Dassault Systèmes develops world's first 3D realistic model of human heart

Rebecca Gibson
Rebecca Gibson
By Rebecca Gibson on 27 May 2014
Dassault Systèmes develops world's first 3D realistic model of human heart

Dassault Systèmes has unveiled the world’s first 3D realistic simulation model of a human heart to help medical professionals diagnose, treat and prevent heart conditions. 

Powered by Dassault Systèmes’ SIMULIA applications, the comprehensive 3D heart model captures the electrical and mechanical behaviour of a human heart. The realistic model is expected to become a valuable educational and translational tool to help improve research into how human bodies will react to new heart devices. It is also expected to help accelerate regulatory approval cycles, reduce development costs for new and more personalised devices, and ultimately enable early diagnoses and improve treatment outcomes.

“We live in an exciting time with the capacity to simulate how a patient’s heart may respond to a wide range of interventions, sparing that individual and many others the uncertainties of their procedural outcome,“ said Dr James Perry, professor of Pediatrics at UC San Diego and director of Electrophysiology and Adult CHD at Rady Children’s Hospital in San Diego. “This is true for those with congenital heart defects, whose lives necessarily include many cardiac procedures, but also for the larger population of people with heart failure, arrhythmias and other structural abnormalities.”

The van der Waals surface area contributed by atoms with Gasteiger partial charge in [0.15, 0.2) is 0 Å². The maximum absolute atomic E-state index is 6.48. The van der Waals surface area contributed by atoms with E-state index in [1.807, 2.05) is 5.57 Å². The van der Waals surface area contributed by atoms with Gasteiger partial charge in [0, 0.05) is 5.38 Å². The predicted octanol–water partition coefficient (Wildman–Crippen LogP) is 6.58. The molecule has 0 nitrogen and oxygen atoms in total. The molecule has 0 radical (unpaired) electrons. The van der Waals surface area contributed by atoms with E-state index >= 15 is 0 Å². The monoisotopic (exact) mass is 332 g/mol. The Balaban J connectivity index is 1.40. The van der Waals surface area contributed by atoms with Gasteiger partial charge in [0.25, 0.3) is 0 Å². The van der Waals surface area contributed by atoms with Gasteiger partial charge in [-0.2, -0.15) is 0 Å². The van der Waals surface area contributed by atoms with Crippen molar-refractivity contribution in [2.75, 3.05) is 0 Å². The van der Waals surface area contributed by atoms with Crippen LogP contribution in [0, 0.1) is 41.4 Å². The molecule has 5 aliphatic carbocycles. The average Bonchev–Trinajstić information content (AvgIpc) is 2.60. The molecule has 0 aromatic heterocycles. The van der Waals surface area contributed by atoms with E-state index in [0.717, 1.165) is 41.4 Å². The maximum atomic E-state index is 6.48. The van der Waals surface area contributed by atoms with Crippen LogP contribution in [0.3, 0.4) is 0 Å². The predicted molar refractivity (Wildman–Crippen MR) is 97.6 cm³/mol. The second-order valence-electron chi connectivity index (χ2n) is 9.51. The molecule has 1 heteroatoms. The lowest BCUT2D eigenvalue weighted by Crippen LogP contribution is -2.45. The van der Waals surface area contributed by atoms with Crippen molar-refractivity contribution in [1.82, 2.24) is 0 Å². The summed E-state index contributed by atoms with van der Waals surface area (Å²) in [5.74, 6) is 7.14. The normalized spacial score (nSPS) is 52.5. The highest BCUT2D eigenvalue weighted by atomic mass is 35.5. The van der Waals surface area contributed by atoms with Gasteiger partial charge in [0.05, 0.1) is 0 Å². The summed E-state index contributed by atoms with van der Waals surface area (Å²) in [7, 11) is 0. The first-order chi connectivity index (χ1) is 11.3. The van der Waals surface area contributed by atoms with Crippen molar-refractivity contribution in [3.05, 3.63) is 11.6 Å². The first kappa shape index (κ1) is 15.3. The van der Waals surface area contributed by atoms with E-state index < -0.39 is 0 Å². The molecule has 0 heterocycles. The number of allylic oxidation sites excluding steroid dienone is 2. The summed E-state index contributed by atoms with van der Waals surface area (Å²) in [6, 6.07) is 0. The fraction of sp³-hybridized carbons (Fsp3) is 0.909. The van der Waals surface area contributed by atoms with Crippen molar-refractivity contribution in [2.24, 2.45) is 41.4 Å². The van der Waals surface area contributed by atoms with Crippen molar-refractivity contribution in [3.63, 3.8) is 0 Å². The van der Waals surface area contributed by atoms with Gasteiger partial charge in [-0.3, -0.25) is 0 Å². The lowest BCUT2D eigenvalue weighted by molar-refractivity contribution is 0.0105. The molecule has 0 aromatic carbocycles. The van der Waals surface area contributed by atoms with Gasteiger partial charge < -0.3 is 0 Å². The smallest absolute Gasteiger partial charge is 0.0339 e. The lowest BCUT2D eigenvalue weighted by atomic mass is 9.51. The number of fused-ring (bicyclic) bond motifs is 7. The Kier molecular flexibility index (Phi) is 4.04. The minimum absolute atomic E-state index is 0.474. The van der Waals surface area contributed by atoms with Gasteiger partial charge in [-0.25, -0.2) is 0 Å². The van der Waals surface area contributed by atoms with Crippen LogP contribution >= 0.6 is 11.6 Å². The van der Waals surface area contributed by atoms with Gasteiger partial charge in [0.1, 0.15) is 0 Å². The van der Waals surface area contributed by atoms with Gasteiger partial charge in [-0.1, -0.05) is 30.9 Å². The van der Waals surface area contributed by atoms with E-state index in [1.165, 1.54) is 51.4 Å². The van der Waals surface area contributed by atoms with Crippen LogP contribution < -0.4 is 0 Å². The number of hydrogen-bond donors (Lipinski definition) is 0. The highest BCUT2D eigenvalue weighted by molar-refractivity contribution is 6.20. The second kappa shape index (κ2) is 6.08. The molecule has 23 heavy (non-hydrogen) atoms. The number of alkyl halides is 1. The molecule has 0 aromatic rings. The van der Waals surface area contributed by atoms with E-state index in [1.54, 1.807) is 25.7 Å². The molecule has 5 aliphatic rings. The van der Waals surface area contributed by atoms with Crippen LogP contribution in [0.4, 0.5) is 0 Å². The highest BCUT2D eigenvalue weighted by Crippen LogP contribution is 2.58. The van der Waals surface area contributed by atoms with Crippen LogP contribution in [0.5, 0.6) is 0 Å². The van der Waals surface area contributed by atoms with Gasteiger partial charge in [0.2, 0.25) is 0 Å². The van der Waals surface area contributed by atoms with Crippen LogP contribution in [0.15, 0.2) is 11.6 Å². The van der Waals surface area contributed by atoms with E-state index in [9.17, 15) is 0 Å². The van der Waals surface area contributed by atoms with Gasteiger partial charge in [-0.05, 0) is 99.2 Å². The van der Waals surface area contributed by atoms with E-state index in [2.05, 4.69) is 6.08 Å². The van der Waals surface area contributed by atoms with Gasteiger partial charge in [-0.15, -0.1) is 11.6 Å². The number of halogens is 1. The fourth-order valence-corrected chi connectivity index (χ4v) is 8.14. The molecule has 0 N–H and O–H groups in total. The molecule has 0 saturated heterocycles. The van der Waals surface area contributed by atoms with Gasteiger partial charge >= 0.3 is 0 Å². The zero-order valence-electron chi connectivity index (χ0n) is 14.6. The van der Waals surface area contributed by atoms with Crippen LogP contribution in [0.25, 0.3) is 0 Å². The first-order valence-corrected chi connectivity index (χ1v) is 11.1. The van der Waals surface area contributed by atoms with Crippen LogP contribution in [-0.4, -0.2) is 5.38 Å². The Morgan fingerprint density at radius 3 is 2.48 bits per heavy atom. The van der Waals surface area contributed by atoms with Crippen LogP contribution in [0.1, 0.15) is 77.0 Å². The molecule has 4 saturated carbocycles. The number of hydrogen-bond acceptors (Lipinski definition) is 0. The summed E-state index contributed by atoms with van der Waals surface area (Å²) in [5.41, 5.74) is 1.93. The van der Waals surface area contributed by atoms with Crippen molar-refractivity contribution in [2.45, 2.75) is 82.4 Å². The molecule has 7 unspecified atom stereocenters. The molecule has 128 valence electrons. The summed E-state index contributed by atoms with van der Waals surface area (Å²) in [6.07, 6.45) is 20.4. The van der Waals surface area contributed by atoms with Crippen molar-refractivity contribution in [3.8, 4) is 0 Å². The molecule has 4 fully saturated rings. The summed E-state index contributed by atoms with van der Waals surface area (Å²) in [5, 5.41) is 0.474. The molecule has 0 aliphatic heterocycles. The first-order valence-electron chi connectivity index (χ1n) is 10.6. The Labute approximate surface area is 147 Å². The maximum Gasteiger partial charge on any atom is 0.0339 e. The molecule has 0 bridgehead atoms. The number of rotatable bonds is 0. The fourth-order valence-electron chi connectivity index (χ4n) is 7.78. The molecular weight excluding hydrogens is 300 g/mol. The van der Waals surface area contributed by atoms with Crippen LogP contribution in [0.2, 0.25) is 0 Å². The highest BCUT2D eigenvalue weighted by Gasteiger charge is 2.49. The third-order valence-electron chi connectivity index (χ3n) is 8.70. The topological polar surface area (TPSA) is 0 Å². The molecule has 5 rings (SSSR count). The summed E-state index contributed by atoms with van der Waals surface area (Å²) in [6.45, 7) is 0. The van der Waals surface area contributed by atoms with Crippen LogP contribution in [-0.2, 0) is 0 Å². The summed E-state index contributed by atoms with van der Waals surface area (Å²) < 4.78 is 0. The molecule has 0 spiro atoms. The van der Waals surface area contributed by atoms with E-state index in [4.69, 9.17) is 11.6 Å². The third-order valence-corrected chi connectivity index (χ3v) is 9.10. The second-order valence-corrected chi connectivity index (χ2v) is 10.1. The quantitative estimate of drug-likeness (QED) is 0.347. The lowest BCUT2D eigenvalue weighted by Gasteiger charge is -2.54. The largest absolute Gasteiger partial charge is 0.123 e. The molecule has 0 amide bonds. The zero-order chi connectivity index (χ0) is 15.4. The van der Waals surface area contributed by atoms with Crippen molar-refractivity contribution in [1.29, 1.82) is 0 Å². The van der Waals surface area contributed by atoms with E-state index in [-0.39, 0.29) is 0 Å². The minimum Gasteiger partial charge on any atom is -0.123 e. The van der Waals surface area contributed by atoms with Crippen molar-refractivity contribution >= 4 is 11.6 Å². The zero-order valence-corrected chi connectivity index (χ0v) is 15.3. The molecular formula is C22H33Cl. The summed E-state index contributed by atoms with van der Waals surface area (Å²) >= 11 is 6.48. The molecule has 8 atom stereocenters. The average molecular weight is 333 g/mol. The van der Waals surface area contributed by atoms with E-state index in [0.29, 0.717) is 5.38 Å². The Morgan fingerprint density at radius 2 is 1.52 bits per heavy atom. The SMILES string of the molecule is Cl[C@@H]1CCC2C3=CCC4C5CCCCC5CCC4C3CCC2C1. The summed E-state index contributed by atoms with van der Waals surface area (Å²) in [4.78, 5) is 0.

Perry added: “This technology is a huge advancement that will expedite the translation of our basic scientific understanding of cardiac function into practical applications that promote improved health and safety.”

The heart was developed with a multidisciplinary team of heart experts and will be used in the Living Heart Project, which will give medical researchers, practitioners, device manufacturers and industry regulators access to 3D computational models.

Using echocardiogram, MRI and CT scan images, along with cardiac research data, personalised 3D heart simulations will enable medical professionals to better understand the behaviour of a patient’s heart without the need for additional invasive diagnostic procedures.

“The Living Heart Project is a leading example of the value and potential for realistic simulation to significantly impact healthcare in a positive way,” said Bill Murray, president and CEO, Medical Device Innovation Consortium. “The Living Heart Project is a model for how collaborations can work to advance regulatory science in the medical device industry and improve patient access to cutting-edge medical technology.”

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